Low-income women, those in rural areas and women of color are disproportionately affected. A study by the Center for Gender & Sexuality at Columbia Law School found that pregnant women of color are more likely than their white counterparts to receive reproductive health care in a facility governed by Catholic directives.

Some communities only have a Catholic hospital. For women in such places, especially low-income women who can’t afford to travel elsewhere to obtain services, certain types of reproductive care are out of reach.

“If you’re already facing barriers related to income or language or documentation status, this just adds one more thing,” said Debra Stulberg, a medical doctor and researcher at the University of Chicago. “It’s a compounding effect that’s hard to measure.”

Transparency questions

Catholic officials point to the lack of secular alternatives in some communities as evidence of the Church fulfilling its charitable mission.

“We’ve stayed in a lot of cities and in rural areas where there’s no money to be made,” said Father Charles Bouchard, an ethicist who works with Catholic hospitals. “We’re doing this out of our mission, because we want to be there.”

Some reproductive rights groups, including Uttley’s, have challenged such claims, saying data shows Catholic hospitals aren’t more likely to provide care to Medicaid or uninsured patients. “They were far behind public hospitals in the provision of that kind of care and only slightly ahead of for-profit hospitals,” she said.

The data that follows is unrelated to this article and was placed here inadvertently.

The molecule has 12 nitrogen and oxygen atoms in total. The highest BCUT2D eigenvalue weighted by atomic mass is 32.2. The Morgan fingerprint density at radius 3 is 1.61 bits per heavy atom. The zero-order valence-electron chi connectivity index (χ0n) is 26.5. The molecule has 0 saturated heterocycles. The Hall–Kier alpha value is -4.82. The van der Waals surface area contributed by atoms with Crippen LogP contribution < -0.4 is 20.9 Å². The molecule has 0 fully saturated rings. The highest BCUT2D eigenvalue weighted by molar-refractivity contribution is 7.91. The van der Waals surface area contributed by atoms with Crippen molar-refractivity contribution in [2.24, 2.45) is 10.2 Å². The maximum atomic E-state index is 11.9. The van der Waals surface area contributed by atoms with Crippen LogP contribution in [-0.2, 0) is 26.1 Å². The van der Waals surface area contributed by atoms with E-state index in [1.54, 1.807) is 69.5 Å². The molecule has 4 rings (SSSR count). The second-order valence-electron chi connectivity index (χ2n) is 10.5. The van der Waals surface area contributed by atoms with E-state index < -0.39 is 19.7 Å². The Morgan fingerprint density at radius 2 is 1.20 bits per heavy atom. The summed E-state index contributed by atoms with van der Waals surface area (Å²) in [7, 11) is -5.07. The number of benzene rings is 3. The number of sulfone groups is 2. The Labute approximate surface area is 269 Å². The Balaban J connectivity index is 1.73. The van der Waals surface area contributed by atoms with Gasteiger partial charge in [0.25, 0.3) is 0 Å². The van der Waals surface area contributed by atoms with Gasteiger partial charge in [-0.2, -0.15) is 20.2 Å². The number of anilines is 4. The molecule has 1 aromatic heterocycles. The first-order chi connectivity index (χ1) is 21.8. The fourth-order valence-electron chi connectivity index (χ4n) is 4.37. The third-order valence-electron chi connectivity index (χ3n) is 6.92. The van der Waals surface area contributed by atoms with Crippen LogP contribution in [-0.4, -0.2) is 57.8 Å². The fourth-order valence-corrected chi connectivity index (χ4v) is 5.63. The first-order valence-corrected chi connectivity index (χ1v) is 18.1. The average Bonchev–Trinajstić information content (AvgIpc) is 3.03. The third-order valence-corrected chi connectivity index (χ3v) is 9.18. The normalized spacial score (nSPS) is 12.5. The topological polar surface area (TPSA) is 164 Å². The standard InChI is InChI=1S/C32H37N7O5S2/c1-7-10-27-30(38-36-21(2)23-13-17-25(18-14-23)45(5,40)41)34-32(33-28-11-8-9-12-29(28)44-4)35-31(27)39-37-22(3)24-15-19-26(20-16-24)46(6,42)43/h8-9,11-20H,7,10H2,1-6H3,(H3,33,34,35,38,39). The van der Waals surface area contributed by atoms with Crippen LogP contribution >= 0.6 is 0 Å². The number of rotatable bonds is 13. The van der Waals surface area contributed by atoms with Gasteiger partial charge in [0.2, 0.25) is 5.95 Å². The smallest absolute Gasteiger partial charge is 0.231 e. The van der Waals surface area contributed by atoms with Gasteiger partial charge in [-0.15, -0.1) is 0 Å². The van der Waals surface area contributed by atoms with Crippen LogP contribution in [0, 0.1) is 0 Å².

While any merger involving a Catholic hospital must be approved by the local bishop to ensure it won’t violate Catholic principles, governments don’t always assess the potential impact of hospital mergers on people in the community who may lose access to certain types of care.

Many states have a “certificate of need” process, started in the heyday of hospital construction to ensure too many hospitals weren’t built in one place. But that decades-old system hasn’t changed to reflect the trend toward consolidation. Few states require public hearings so community members can weigh in when local hospitals merge. Many women aren’t even aware the hospital where they receive care is Catholic.